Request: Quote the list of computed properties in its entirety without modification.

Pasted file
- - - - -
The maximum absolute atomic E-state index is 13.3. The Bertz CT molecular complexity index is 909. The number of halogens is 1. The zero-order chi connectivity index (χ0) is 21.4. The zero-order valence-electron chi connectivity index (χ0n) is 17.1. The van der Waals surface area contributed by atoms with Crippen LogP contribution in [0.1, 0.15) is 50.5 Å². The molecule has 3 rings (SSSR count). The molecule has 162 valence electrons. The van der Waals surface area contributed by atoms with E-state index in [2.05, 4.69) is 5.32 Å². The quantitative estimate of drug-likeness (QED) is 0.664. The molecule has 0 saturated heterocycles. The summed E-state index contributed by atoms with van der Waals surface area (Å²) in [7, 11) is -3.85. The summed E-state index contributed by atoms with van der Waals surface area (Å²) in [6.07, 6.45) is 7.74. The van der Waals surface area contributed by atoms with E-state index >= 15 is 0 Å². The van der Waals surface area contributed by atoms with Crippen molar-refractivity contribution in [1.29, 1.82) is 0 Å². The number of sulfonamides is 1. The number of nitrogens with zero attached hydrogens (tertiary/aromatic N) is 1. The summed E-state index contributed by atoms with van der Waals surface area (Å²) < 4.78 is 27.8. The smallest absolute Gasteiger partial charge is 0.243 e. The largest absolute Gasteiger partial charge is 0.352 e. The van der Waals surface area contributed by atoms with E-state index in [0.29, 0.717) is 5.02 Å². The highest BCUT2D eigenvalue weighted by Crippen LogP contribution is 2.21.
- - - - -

The maximum absolute atomic E-state index is 13.3. The Bertz CT molecular complexity index is 909. The number of halogens is 1. The zero-order chi connectivity index (χ0) is 21.4. The zero-order valence-electron chi connectivity index (χ0n) is 17.1. The van der Waals surface area contributed by atoms with Crippen LogP contribution in [0.1, 0.15) is 50.5 Å². The molecule has 3 rings (SSSR count). The molecule has 162 valence electrons. The van der Waals surface area contributed by atoms with E-state index in [2.05, 4.69) is 5.32 Å². The quantitative estimate of drug-likeness (QED) is 0.664. The molecule has 0 saturated heterocycles. The summed E-state index contributed by atoms with van der Waals surface area (Å²) in [7, 11) is -3.85. The summed E-state index contributed by atoms with van der Waals surface area (Å²) in [6.07, 6.45) is 7.74. The van der Waals surface area contributed by atoms with E-state index >= 15 is 0 Å². The van der Waals surface area contributed by atoms with Crippen molar-refractivity contribution in [1.29, 1.82) is 0 Å². The number of sulfonamides is 1. The number of nitrogens with zero attached hydrogens (tertiary/aromatic N) is 1. The summed E-state index contributed by atoms with van der Waals surface area (Å²) < 4.78 is 27.8. The smallest absolute Gasteiger partial charge is 0.243 e. The largest absolute Gasteiger partial charge is 0.352 e. The van der Waals surface area contributed by atoms with E-state index in [0.29, 0.717) is 5.02 Å². The highest BCUT2D eigenvalue weighted by Crippen LogP contribution is 2.21.